For more information, to donate or to register for the camp, visit waterlooarts.org.

New mural by world-renowned designer graces Waterloo Road building

Camille Walala mural Collinwood Ohio

(Courtesy of Guest Blogger Amy Callahan, executive director, Waterloo Arts)

Perhaps you have lately noticed a fresh spot of color acting like a beacon to Waterloo Road. The new mural, designed by French-born and British-educated designer and artist Camille Walala was commissioned by Jack Mueller, a real estate investor who owns the former bank building on Waterloo Road. The building, upon completion of its interior, will be home to Poplife, a pop-up gallery, health food space, and donation-only yoga studio.

Walala’s work is inspired by the Italian-led Memphis Movement from the 1980s but is updated with influences from the Ndebele tribe and optical art. She has large-scale works in some of the most important cities in the world: New York, Paris, London, Sydney, and now Cleveland. Mueller says he stumbled across Walala’s work online and was excited about its Memphis influences. From there, the artist and the investor developed a friendship through Instagram, both sharing a love of graphic shapes and bold colors. When Mueller saw an opportunity to commission a mural from his favorite artist, he reached out to bring Camille and her partner, Julie Jomaa, across the Atlantic for the project.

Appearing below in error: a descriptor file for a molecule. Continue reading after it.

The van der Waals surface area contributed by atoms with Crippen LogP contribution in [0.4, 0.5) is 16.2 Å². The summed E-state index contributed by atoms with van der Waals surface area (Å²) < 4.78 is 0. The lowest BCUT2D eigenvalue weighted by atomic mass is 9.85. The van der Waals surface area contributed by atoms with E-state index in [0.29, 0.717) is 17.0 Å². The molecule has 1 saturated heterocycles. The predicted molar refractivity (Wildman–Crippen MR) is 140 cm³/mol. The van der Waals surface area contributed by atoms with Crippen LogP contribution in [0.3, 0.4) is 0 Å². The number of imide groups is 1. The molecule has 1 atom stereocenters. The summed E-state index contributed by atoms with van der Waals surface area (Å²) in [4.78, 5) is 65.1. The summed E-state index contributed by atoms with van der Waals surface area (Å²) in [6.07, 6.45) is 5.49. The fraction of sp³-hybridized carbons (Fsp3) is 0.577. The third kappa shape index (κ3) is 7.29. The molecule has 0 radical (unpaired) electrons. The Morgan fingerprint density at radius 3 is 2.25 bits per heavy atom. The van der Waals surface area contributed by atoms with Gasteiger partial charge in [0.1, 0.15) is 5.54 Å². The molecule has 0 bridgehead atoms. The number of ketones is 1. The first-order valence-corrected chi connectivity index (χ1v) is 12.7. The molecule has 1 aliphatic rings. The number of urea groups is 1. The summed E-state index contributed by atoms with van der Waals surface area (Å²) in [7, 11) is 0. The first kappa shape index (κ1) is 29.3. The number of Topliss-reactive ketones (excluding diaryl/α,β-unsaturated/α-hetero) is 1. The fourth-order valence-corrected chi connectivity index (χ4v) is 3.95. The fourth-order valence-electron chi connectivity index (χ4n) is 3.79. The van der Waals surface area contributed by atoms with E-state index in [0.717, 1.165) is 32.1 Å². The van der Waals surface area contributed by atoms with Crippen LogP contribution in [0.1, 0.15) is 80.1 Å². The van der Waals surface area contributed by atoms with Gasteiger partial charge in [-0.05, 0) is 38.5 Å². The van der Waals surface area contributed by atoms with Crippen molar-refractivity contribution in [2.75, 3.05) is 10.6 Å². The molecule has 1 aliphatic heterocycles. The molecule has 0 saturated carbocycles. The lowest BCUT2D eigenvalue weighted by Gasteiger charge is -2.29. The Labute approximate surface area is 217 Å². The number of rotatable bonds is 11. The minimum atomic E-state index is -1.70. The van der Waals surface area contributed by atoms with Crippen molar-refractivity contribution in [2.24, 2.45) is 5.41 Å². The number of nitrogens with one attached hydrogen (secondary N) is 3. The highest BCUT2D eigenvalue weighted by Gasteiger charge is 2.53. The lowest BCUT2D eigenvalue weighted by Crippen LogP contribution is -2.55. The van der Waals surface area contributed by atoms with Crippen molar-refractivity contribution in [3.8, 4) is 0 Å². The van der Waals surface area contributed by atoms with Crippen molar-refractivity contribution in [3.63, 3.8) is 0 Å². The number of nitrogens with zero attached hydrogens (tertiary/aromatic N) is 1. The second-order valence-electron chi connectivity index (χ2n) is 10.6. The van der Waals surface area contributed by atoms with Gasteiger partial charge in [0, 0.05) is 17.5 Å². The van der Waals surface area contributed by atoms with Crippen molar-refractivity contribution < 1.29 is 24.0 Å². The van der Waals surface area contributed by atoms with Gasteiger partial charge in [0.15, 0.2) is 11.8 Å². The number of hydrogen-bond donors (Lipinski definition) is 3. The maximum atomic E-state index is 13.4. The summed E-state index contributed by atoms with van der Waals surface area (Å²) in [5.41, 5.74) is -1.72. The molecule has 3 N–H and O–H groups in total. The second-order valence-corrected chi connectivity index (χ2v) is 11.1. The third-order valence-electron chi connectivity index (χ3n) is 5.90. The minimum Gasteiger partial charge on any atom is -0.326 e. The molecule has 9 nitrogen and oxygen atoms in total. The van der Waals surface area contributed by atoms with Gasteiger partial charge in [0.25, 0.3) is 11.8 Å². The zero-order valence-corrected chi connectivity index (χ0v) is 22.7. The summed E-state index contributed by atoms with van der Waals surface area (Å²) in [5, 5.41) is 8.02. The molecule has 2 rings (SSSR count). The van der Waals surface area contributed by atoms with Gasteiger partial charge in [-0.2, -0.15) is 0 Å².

Mueller says it is important to him that the building’s exterior reflect its interior by revealing his business’ dedication to the sublimity of bold shapes and bright colors. He puts it simply, “I want to make the world a more colorful place.” Walala’s aesthetic, bursting with sunny colors, such as cherry red, millennial pink, canary yellow, and nifty turquoise, adds a splash of color, hopefully a smile, and a little bit of wonderment to the days of many Clevelanders.

Waterloo is lucky to have an investor like Jack, who believes in public art and in making art as accessible as possible. Public art is important because if you live in a neighborhood where there’s poverty, that doesn’t mean people shouldn’t be able to see art on their walls just for art’s sake. Every neighborhood deserves something beautiful, something that provides a unique point of pride and helps carve an identity out for residents. In particular, street art is like having a conversation outside, and murals act as canvases that humanize our urban landscape. Walala’s piece starts a conversation about the creativity and energy of humanity and about the egalitarianism of street art to passersby.